59) Fix wonky MS Office installation on iMac

60) Respond to long-neglected emails

61) Respond to selected blog posts

62) Calculate true scientifically ideal weight

63) Read up on civil disobedience

64) Pay hydro bill

65) Photograph ice sculptures at Winterlude

66) Go through ‘@Pending’ and ‘@Waiting for’ items in GMail

67) Read and review “Shadows of Consumption”

68) Get Barbour Beaufort jacket

69) Get third suit for cold seasons

70) Reformat space race essay

71) Deal with strange hosting issues with DreamHost

72) Buy groceries

73) Iron dress shirts

74) Gain access to smart metering web portal

75) Check for job opportunities at Google.org

76) Check for job opportunities with the British Columbia and Ontario governments

77) Store or discard moving boxes

78) Recharge flash batteries

79) Read Myles et al. geoengineeering study

80) Fix Google Calendar issue, re: birthdays

81) Try a time lapse photography project

82) Re-read the New Testament

83) Watch ‘Gasland’

84) Deal with saved BlogLines items

85) Catch up on neglected blogs

86) Get PDF of issues of 2600 magazine

87) Start photography discussion group

88) Clean burned popcorn from bottom of large cooking pot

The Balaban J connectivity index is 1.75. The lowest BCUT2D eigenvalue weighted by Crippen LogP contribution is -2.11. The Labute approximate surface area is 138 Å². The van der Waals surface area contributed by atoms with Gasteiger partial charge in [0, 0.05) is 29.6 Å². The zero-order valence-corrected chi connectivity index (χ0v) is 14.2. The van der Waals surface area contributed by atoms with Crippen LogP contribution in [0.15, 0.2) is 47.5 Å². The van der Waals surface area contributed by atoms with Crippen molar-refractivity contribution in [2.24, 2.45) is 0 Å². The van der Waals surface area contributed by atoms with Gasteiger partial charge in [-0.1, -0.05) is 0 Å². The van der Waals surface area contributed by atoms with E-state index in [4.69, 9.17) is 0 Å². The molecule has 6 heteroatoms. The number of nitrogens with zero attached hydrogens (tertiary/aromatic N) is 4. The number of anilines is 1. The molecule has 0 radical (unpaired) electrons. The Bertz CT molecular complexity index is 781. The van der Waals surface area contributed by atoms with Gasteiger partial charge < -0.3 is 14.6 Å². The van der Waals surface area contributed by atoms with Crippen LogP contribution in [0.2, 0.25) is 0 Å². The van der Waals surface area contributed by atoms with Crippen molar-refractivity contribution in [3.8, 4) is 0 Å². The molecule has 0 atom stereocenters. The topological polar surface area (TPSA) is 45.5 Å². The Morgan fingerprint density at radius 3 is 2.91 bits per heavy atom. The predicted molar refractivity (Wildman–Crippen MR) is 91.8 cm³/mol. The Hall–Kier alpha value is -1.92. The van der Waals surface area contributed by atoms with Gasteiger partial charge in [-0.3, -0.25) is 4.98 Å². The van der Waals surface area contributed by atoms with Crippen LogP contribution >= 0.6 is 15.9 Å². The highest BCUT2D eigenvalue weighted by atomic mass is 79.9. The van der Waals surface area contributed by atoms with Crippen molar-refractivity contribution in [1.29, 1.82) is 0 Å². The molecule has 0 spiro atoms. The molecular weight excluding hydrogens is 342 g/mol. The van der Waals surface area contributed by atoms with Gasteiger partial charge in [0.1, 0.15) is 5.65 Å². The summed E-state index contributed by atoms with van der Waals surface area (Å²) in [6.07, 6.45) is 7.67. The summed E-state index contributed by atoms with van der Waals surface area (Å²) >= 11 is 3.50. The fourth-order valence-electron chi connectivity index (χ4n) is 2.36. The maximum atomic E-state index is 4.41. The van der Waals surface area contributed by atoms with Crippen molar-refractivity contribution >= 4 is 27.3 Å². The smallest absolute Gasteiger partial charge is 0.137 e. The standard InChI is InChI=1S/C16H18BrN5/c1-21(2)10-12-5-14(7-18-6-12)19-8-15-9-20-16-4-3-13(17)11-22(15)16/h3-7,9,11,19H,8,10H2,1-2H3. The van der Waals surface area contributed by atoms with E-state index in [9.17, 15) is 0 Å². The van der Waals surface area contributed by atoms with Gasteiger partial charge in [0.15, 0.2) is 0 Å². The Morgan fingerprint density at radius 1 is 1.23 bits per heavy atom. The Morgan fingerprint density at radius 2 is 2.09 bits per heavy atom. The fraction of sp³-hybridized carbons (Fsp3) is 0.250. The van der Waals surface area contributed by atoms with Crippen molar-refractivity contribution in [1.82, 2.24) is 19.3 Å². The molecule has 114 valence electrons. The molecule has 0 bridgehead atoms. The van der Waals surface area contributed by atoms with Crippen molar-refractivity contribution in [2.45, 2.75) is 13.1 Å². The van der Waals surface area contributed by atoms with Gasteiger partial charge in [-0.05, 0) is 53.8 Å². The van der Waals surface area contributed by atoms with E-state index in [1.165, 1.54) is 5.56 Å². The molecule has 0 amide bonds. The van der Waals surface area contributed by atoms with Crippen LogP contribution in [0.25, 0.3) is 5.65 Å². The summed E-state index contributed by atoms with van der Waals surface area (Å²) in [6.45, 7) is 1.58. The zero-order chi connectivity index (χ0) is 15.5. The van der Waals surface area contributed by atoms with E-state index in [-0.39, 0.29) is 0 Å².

89) Fix conflict between SSL plugin and wp-comments

90) Look into whether cheaper cell phone options exist

91) Research what heroes of mine had done by age 27

92) Read books that were Christmas gifts

93) Enter Oxford trees photography competition

94) Arrange times to speak with friends on Skype

95) Read 152 mailing list emails, 101 job search emails, 14 emails related to clubs

96) Sort through business cards people have given me

97) Finish slideshow of photos taken in New York City this summer

98) Finish putting together Flickr portfolio

99) Transfer money to savings account

100) Get a good night’s sleep

oleh February 2, 2011 at 5:29 am

Your list is staggering. However, be having it I expect you will get more done.

I also hope you are finding time to enjoy the longer hours of daylight.

Re Item 91 who are your heroes?

. July 30, 2011 at 12:19 pm

Schumpeter
Too much information
How to cope with data overload

GOOGLE “information overload” and you are immediately overloaded with information: more than 7m hits in 0.05 seconds. Some of this information is interesting: for example, that the phrase “information overload” was popularised by Alvin Toffler in 1970. Some of it is mere noise: obscure companies promoting their services and even more obscure bloggers sounding off. The overall impression is at once overwhelming and confusing.

“Information overload” is one of the biggest irritations in modern life. There are e-mails to answer, virtual friends to pester, YouTube videos to watch and, back in the physical world, meetings to attend, papers to shuffle and spouses to appease. A survey by Reuters once found that two-thirds of managers believe that the data deluge has made their jobs less satisfying or hurt their personal relationships. One-third think that it has damaged their health. Another survey suggests that most managers think most of the information they receive is useless.